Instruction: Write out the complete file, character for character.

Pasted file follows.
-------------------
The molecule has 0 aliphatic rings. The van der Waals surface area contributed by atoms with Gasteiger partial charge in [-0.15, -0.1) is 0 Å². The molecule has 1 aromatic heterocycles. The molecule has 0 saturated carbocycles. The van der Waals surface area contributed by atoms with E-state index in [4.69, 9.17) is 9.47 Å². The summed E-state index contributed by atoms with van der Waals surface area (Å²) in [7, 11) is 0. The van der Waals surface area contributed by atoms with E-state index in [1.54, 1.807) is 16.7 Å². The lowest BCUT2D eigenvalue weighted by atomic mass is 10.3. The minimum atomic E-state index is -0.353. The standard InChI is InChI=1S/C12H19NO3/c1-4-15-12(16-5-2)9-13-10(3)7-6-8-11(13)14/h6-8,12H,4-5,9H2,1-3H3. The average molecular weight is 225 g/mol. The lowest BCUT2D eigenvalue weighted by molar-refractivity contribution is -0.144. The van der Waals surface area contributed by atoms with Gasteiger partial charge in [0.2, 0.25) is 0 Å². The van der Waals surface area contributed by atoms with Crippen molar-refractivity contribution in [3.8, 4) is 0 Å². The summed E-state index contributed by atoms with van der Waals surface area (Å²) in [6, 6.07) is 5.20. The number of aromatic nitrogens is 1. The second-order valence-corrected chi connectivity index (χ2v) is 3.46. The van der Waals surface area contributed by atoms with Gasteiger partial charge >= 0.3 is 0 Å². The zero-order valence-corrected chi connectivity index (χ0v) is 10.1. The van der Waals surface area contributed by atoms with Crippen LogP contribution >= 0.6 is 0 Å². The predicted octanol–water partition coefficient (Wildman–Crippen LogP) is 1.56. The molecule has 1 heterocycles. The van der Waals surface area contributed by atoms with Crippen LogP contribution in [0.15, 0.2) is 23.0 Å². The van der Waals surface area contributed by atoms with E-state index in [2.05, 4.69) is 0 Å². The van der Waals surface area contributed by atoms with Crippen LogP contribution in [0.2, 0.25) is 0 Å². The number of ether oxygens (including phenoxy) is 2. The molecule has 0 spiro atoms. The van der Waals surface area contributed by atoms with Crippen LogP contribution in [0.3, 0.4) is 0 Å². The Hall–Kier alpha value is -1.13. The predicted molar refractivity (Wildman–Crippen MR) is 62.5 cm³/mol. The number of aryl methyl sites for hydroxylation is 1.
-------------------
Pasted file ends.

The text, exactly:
The molecule has 0 aliphatic rings. The van der Waals surface area contributed by atoms with Gasteiger partial charge in [-0.15, -0.1) is 0 Å². The molecule has 1 aromatic heterocycles. The molecule has 0 saturated carbocycles. The van der Waals surface area contributed by atoms with E-state index in [4.69, 9.17) is 9.47 Å². The summed E-state index contributed by atoms with van der Waals surface area (Å²) in [7, 11) is 0. The van der Waals surface area contributed by atoms with E-state index in [1.54, 1.807) is 16.7 Å². The lowest BCUT2D eigenvalue weighted by atomic mass is 10.3. The minimum atomic E-state index is -0.353. The standard InChI is InChI=1S/C12H19NO3/c1-4-15-12(16-5-2)9-13-10(3)7-6-8-11(13)14/h6-8,12H,4-5,9H2,1-3H3. The average molecular weight is 225 g/mol. The lowest BCUT2D eigenvalue weighted by molar-refractivity contribution is -0.144. The van der Waals surface area contributed by atoms with Gasteiger partial charge in [0.2, 0.25) is 0 Å². The van der Waals surface area contributed by atoms with Crippen molar-refractivity contribution in [3.8, 4) is 0 Å². The summed E-state index contributed by atoms with van der Waals surface area (Å²) in [6, 6.07) is 5.20. The number of aromatic nitrogens is 1. The second-order valence-corrected chi connectivity index (χ2v) is 3.46. The van der Waals surface area contributed by atoms with Gasteiger partial charge >= 0.3 is 0 Å². The zero-order valence-corrected chi connectivity index (χ0v) is 10.1. The van der Waals surface area contributed by atoms with Crippen LogP contribution >= 0.6 is 0 Å². The predicted octanol–water partition coefficient (Wildman–Crippen LogP) is 1.56. The molecule has 1 heterocycles. The van der Waals surface area contributed by atoms with Crippen LogP contribution in [0.15, 0.2) is 23.0 Å². The van der Waals surface area contributed by atoms with E-state index in [2.05, 4.69) is 0 Å². The van der Waals surface area contributed by atoms with Crippen LogP contribution in [0.2, 0.25) is 0 Å². The number of ether oxygens (including phenoxy) is 2. The molecule has 0 spiro atoms. The van der Waals surface area contributed by atoms with Crippen LogP contribution in [0.3, 0.4) is 0 Å². The Hall–Kier alpha value is -1.13. The predicted molar refractivity (Wildman–Crippen MR) is 62.5 cm³/mol. The number of aryl methyl sites for hydroxylation is 1.